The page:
May 6, 2014
Universal Home Video
When hired goons mistake oafish, amiable bowling enthusiast Jeff "the Dude" Lebowski for their proper shakedown, eccentric millionaire the Big Lebowski, their error sets into motion a wacky chain of events that pull the Dude into a hilariously twisted mystery. The film is a high-key, fanciful farce with the same runaway-train comic sensibility as the Coens' RAISING ARIZONA--and a surreal musical number to boot.
When hired goons enforcing a debt mistake oafish, amiable bowling enthusiast Jeff Lebowski for their proper shakedown, eccentric millionaire The Big Lebowski, their error sets into motion a wacky chain of events that pull Jeff Lebowski into the other Lebowski's hilariously twisted world. High-key, fanciful farce with the same runaway-train comic sensibility as the Coens' "Raising Arizona"--and a surreal musical number to boot.
Theatrical release: March 6, 1998.
THE BIG LEBOWSKI features numerous references to the 1946 film THE BIG SLEEP, directed by Howard Hawks and starring Humphrey Bogart as a man who gets involved in a similarly chaotic mystery.
Bob Dylan performs "The Man in Me," the song played over the opening credits; Shawn Colvin performs "Viva Las Vegas" over the closing credits. Other artists whose songs appear in the film include Townes Van Zandt, Elvis Costello, Nina Simone, Yma Sumac, and Kenny Rogers.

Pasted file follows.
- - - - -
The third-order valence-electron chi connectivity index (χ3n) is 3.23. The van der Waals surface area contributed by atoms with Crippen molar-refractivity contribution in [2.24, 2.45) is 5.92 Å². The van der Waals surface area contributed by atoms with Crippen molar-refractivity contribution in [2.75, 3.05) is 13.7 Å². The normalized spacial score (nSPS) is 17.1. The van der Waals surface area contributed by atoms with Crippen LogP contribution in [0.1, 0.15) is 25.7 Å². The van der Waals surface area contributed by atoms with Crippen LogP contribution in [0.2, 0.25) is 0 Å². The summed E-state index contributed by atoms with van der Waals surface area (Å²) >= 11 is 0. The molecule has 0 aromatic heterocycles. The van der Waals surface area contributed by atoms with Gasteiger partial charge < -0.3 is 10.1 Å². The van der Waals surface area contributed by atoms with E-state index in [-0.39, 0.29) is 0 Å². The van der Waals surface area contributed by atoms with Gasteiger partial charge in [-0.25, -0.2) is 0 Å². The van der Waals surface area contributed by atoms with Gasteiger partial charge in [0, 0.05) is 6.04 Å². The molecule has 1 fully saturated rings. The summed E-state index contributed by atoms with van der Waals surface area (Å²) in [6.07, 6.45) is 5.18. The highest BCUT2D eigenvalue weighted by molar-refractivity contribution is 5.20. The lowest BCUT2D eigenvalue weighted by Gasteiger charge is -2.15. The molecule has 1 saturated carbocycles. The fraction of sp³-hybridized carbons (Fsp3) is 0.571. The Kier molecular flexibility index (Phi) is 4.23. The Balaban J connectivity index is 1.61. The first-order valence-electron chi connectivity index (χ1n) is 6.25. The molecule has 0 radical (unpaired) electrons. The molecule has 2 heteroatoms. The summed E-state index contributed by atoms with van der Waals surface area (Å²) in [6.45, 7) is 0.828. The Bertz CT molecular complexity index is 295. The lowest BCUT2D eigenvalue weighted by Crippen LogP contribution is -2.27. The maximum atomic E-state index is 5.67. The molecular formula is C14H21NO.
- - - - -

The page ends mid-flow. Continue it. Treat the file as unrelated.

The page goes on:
The Dude is based partly on real-life producer Jeff Dowd.
The Jackie Treehorn film clip shown in the film is called LOGJAMMIN'; real-life porn star Asia Carrera plays the lead role in the fake film.
Shooting took almost 12 weeks, finishing in April 1997.
BRANDED, the television show that Arthur Digby Sellers is credited with writing in the film, was a TV Western series that starred Chuck Connors; the Dude thinks it starred Mike Connors, of MANNIX fame.
"I suppose there's a side of me that, had I not been an actor, might have lived his life like the Dude," Jeff Bridges said about the role he played in the film.
"All those half-finished sentences, all those ers and ums and ehs, they're all scripted in. You can't be relaxed about it. The dialogue is like music. All the characters have their own score and it takes practice and timing to get it right. You can't slack off," Steve Buscemi said about the screenplay.
John Turturro's role was cut out of the edited television version, possibly because almost everything he says includes curses.
Rock musicians Aimee Mann and Flea (of the Red Hot Chili Peppers) appear as members of the Nihilists. Country rock musician Jimmie Dale Gilmore plays Smokey, one of Walter's bowling opponents.
One of the reasons why bowling was chosen as the centerpiece of the film, Joel Coen told the Boston Phoenix, was that "it's the only thing that calls itself a sport where you can smoke and drink beer."
The film screened at the Santa Barbara International Film Festival on March 5, 1998.